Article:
UNDP Administrator's Statement on International Women's Day | 2024

March 6, 2024

Photo: UNDP Moldova

The theme of this year’s International Women’s Day, Invest in women: Accelerate progress is a timely reminder that sufficient, well-aligned public and private finance will ultimately determine whether people get food on their plates, jobs or access to education. While global wealth stands at nearly $500 trillion, there is a stark deficit in global finance that intentionally flows towards advancing gender equality -- one of the most powerful means to allow people to escape poverty. Yet an additional $360 billion per year is needed to achieve gender equality and women’s empowerment across key Sustainable Development Goals (SDGs). Indeed, it is estimated that over two-thirds of global wealth is held by developed countries. The real issue is where money is spent and by whom, and who benefits or not. Driving shifts in four key areas will be vital to reset the financial landscape and ensure that women can enjoy their rights.

First, it is vital to support countries throughout the entire cycle of public finance. Only by having the adequate fiscal space can poverty be eradicated. We need a just global tax regime and truly progressive tax systems that lower the tax burden of low-income communities who are usually poor women. The United Nations Development Programme (UNDP) is providing specialized support to ministries of finance globally -- from re-thinking the way resources are mobilized through taxation to how budget programmes are conceived, implemented, and monitored. And UNDP’s EQUANOMICS initiative supports ministries of finance and tax authorities in 26 countries to make fiscal policies work for gender equality. It includes a Global Learning Lab, which aims to help economists and policymakers to re-think the future of work while equipping them with knowledge to steer the structural shifts we now need.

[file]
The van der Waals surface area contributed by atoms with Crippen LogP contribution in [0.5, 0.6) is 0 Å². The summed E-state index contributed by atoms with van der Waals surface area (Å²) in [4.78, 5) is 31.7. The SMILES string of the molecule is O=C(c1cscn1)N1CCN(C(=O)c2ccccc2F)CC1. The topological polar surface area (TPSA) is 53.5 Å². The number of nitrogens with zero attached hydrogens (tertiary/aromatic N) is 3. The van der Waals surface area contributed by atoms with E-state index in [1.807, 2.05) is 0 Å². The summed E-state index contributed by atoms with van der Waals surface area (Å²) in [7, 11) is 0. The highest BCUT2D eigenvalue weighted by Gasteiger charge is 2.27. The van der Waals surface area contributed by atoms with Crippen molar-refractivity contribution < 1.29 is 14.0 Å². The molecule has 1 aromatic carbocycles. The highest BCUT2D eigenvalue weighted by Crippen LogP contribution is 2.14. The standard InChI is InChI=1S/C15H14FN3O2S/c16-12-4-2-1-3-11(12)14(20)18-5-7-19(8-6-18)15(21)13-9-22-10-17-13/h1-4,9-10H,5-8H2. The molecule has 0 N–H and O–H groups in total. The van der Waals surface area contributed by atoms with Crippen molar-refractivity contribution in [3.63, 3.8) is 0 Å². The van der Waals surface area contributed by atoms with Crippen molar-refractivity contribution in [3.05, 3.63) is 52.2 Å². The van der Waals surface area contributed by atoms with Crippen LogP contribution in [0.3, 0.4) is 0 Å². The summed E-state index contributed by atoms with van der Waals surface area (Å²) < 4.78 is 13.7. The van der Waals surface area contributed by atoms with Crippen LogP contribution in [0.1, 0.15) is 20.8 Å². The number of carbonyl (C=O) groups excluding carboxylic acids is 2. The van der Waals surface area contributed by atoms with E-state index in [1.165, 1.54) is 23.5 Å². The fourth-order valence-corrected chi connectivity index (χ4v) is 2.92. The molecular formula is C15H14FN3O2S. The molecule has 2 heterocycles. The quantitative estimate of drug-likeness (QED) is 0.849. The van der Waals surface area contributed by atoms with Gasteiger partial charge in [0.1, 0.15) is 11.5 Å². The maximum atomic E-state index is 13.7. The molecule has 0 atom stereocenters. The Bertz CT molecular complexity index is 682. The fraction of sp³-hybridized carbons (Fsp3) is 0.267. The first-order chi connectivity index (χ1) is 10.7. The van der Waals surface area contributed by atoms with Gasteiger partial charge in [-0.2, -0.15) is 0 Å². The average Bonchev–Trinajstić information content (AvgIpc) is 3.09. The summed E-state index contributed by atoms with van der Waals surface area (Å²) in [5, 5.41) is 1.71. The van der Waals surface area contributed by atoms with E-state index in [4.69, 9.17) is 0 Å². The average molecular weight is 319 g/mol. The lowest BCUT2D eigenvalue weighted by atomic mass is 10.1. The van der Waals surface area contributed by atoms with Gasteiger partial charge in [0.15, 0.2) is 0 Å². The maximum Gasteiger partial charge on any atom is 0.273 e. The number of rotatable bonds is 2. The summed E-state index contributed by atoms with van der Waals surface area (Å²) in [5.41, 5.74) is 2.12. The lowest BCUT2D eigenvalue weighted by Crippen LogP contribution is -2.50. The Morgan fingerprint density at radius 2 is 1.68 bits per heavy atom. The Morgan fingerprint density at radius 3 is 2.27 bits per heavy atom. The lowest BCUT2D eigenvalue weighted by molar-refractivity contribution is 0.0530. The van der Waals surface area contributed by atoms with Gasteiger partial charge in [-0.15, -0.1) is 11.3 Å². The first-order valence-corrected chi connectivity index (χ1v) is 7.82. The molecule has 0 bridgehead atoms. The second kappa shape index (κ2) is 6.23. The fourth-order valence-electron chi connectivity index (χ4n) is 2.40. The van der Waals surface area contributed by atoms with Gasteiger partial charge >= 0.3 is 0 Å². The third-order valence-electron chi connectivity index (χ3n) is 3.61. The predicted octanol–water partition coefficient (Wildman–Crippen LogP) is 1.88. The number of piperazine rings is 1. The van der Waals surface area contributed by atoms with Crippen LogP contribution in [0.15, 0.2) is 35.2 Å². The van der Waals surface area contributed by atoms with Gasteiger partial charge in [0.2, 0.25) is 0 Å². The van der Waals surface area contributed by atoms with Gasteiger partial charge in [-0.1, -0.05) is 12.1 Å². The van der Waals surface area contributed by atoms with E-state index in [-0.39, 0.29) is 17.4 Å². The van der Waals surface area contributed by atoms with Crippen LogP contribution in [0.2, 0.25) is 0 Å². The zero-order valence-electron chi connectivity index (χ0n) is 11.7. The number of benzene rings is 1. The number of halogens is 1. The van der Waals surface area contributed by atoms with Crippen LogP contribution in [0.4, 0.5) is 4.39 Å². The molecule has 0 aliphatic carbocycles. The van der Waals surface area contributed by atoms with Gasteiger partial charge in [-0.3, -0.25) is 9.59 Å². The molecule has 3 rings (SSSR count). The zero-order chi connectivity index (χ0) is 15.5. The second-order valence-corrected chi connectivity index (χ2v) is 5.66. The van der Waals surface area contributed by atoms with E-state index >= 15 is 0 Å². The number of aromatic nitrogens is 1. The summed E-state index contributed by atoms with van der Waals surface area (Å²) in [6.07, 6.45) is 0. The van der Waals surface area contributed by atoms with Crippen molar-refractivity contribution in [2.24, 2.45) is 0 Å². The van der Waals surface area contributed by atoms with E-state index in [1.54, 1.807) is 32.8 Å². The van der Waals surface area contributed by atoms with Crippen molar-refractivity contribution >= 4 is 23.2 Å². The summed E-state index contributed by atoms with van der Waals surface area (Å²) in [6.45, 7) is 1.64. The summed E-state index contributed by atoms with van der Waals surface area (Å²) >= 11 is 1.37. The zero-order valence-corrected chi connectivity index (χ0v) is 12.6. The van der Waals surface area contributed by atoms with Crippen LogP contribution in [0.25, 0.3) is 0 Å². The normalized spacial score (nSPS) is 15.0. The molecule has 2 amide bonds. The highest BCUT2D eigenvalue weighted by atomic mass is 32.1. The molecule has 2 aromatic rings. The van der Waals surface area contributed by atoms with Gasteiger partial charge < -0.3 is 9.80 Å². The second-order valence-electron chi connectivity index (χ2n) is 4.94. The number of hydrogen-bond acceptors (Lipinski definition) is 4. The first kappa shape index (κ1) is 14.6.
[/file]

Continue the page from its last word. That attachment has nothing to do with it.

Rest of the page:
Second, the world should commit to restructuring the debt of developing countries urgently as part of wider reform of the international financial architecture, which is crucial to allow millions of women and men to escape poverty. We need a debt architecture fit for gender equality too. With dozens of developing countries impacted by the debt crisis, households are the ones absorbing the shock from cuts to social spending and public services, and women’s unpaid labour becomes an invisible subsidy.

Third, we need efficient, accountable, and transparent ministries of finance, central banks, and tax authorities. And we must address the fact that many initiatives that advance institutional reforms for gender equality are fragmented, limiting their impact. Indeed, if public financial institutions are not ready and equipped for change, they may not be able to undertake nor maintain such reforms. Comprehensive reforms require more than ad hoc training or segmented investments in parity. There is a need to work with the ecosystem of public institutions. Therefore, efforts like UNDP’s Gender Equality Seal for Public institutions are recognising ministries of finance, tax authorities and other institutions that are committed to gender equality while preparing them to advance gender-responsive fiscal reforms. 

Finally, as our world faces its highest levels of violent conflicts since 1945, the lack of financial resources continues to be the most serious and persistent obstacle to implementing the global women, peace and security commitments over the past 15 years. Indeed, in contexts of crises and shocks, women are nearly eight times more likely to be poor compared to men. For this reason, UNDP is working as part of the UN family in countries across the globe -- from Afghanistan where UNDP has supported 75,000 women-owned businesses since 2021, leading to the creation of some 900,000 jobs; to working alongside women in Côte d’Ivoire as they rebuild their lives and earn an income following violence.

With key partners like UN Women, UNDP will continue to #InvestInWomen, breaking down barriers and bias and ensuring that women can lead. Women, their communities – and indeed our global community – cannot afford to wait.

Achim Steiner, Administrator, United Nations Development Programme (UNDP)

Join the call to “Invest in women: Accelerate progress” as the world marks International Women’s Day on 8 March 2024. Use the hashtag #InvestInWomen to spark a new conversation. UNDP’s new advocacy campaign on poverty and gender calls on governments to invest in gender equality and accelerate economic reform to help lift women and their communities out of poverty.